Digital Alert Systems began planning for the increase in production well in advance of the compliance deadline, Robertson said, anticipating the FCC’s desire to maintain the Sept. 30 deadline.

“All indications we have at present are the commission desires to keep the current date unless some truly extraordinary circumstances arise. Moreover, we believe now it would be harder to justify an extension since there are multiple products on the market that are IPAWS-conformant and FCC-certified.” The Integrated Public Alert and Warning System is the federal government’s new emergency messaging system, which will use multiple platforms for warning, including cell phones and the Internet along with traditional broadcast.

In July Robertson estimated that his company was processing hundreds of orders a week for broadcast radio and television customers. It added technical support staff to assist customers.

“These new devices and future interfaces are IP-based, so our new hires have extensive networking certifications and experience.”

Preparation

Darryl Parker, senior vice president of TFT Inc., which makes CAP-compliant encoder/decoders and converters, said his company has seen a “slight increase” in demand this summer.

“EAS participants are using this initiative to strengthen their EAS flexibility. Some are adding EAS encoders for additional streams or unique switching requirements, Parker said. “EAS participants seemingly are doing routine upgrading but not panicking in light of the deadline.”

TFT, which hired employees to strengthen support and test operations for the new equipment rollout, announced earlier this year that FEMA added the TFT model 3320 CAP-to-EAS converter to the conformity assessment list. The TFT converter is placed in front of an existing encoder/decoder.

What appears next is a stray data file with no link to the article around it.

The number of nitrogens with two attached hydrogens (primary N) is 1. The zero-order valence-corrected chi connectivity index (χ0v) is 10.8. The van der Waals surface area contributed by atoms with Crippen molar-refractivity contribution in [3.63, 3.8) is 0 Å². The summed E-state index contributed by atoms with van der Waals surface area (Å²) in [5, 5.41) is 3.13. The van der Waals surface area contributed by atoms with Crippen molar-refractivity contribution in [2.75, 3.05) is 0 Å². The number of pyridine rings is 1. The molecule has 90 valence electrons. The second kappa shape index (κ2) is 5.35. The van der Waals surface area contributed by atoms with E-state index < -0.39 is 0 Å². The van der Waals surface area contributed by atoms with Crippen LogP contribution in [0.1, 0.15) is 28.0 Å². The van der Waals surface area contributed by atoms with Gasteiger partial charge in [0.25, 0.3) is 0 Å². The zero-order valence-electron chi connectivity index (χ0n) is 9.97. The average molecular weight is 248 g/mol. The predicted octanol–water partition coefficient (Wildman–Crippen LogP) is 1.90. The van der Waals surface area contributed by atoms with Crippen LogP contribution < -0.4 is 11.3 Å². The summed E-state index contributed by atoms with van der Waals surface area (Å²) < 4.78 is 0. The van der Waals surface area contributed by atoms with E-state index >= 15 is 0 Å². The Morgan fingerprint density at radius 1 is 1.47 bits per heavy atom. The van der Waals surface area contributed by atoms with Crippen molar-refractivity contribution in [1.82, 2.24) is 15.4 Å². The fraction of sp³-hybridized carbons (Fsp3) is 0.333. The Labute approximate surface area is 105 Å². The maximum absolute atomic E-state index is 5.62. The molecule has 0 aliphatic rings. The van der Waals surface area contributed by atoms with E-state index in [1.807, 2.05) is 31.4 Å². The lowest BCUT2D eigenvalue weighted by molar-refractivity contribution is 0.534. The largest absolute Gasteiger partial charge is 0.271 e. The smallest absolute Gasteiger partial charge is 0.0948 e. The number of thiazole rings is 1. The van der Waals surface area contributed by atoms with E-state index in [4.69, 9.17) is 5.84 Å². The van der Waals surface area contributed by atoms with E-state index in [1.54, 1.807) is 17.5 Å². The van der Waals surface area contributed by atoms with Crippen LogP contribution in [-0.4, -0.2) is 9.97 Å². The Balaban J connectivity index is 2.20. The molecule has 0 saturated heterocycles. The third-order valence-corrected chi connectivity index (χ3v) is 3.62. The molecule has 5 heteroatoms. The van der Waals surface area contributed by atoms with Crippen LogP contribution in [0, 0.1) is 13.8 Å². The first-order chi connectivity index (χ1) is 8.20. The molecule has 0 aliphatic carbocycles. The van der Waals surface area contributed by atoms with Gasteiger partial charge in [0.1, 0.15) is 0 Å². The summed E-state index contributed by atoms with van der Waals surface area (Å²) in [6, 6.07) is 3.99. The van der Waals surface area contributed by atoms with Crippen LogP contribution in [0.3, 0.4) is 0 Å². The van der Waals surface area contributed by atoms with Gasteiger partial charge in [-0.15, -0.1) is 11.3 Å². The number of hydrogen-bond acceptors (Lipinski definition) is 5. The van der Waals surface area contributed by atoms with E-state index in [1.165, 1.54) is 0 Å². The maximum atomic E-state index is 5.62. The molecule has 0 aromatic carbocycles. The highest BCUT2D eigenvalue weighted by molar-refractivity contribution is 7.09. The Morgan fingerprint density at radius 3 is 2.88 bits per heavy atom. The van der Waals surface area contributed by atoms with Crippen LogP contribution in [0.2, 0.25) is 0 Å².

CAP Converters Raise Questions

CAP converters are called “intermediary devices” by the commission. The validity of the converter approach has been a point of disagreement among EAS equipment manufacturers.

An intermediary device is integrated into an existing EAS system, essentially adding another receiver, according to the FCC. In its NPRM to change Part 11 rules, the commission asked whether it should allow such devices.

Some manufacturers dismiss converters as a cheap, temporary fix that will rely on original EAS equipment that could be 15 years old. Others believe converters are an economical solution for some stations.

Cost is a consideration for many broadcasters faced with replacing aging and non-compliant EAS equipment, one industry executive said, so converters may be attractive. Various vendor sites show the Gorman-Redlich CAP-DEC1 converter listing for $1,350, and TFT’s CAP-EAS converter 3320 at $1,600. New CAP-compliant encoder/decoders list for $2,695 or higher depending on configuration. But all of these prices are retail and don’t reflect presumed discounts being negotiated, particularly by group buyers.

Several EAS equipment manufacturers contacted by Radio World believe the FCC will allow intermediary devices once it is done reviewing public comments to its NPRM to change Part 11 rules (Docket 04-296).

“Absolutely the commission will allow CAP converter devices. I don’t know of any argument they can make against them,” said Darryl Parker, senior vice president of TFT Inc., which makes both converters and encoder/decoders.

Some manufacturers contend that a CAP-to-EAS converter may not be a viable application because it won’t be able to handle the “Governor Must Carry” message, which will be a part of an enhanced EAS system but isn’t yet standardized.

Parker said TFT’s Model 3320 CAP-to-EAS Converter will convert the Governor Must-Carry message.

FEMA earlier this year revised the tests for CAP 1.2 compliance to accommodate CAP converters, said Jim Gorman, president of Gorman-Redlich Mfg. Co. There are several CAP converters listed among the hardware that has passed the IPAWS conformity assessment. FEMA’s Responder Knowledge Base website is at www.rkb.us. The site provides access to product test results.